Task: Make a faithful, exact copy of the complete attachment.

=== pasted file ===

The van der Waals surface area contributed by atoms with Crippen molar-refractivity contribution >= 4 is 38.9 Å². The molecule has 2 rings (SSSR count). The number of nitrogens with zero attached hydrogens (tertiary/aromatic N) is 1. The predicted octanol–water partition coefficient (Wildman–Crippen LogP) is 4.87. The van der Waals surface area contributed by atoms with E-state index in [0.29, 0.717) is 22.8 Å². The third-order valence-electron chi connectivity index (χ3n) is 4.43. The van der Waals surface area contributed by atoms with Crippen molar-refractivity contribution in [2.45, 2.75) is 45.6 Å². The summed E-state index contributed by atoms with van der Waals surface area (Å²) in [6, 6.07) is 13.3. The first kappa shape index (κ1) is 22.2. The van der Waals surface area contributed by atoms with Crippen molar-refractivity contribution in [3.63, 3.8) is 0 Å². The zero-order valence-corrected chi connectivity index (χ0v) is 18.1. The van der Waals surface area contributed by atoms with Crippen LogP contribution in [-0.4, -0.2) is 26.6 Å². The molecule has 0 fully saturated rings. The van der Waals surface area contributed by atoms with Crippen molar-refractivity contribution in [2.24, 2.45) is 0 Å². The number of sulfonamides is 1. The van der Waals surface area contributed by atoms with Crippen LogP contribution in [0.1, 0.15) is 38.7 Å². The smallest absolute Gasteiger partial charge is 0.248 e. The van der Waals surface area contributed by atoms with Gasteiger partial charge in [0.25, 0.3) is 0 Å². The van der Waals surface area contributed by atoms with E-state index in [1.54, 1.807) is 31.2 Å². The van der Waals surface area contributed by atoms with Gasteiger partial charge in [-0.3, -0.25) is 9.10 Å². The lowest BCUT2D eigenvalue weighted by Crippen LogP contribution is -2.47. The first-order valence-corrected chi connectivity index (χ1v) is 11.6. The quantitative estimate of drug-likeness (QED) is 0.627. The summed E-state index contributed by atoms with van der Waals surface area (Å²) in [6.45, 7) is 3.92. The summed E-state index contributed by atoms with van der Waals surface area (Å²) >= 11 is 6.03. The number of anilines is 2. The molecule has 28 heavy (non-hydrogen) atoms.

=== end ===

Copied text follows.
The van der Waals surface area contributed by atoms with Crippen molar-refractivity contribution >= 4 is 38.9 Å². The molecule has 2 rings (SSSR count). The number of nitrogens with zero attached hydrogens (tertiary/aromatic N) is 1. The predicted octanol–water partition coefficient (Wildman–Crippen LogP) is 4.87. The van der Waals surface area contributed by atoms with E-state index in [0.29, 0.717) is 22.8 Å². The third-order valence-electron chi connectivity index (χ3n) is 4.43. The van der Waals surface area contributed by atoms with Crippen molar-refractivity contribution in [2.45, 2.75) is 45.6 Å². The summed E-state index contributed by atoms with van der Waals surface area (Å²) in [6, 6.07) is 13.3. The first kappa shape index (κ1) is 22.2. The van der Waals surface area contributed by atoms with Crippen molar-refractivity contribution in [3.63, 3.8) is 0 Å². The zero-order valence-corrected chi connectivity index (χ0v) is 18.1. The van der Waals surface area contributed by atoms with Crippen LogP contribution in [-0.4, -0.2) is 26.6 Å². The molecule has 0 fully saturated rings. The van der Waals surface area contributed by atoms with Crippen molar-refractivity contribution in [2.24, 2.45) is 0 Å². The number of sulfonamides is 1. The van der Waals surface area contributed by atoms with Crippen LogP contribution in [0.1, 0.15) is 38.7 Å². The smallest absolute Gasteiger partial charge is 0.248 e. The van der Waals surface area contributed by atoms with Gasteiger partial charge in [0.25, 0.3) is 0 Å². The van der Waals surface area contributed by atoms with E-state index in [1.54, 1.807) is 31.2 Å². The van der Waals surface area contributed by atoms with Gasteiger partial charge in [-0.3, -0.25) is 9.10 Å². The lowest BCUT2D eigenvalue weighted by Crippen LogP contribution is -2.47. The first-order valence-corrected chi connectivity index (χ1v) is 11.6. The quantitative estimate of drug-likeness (QED) is 0.627. The summed E-state index contributed by atoms with van der Waals surface area (Å²) in [6.45, 7) is 3.92. The summed E-state index contributed by atoms with van der Waals surface area (Å²) >= 11 is 6.03. The number of anilines is 2. The molecule has 28 heavy (non-hydrogen) atoms.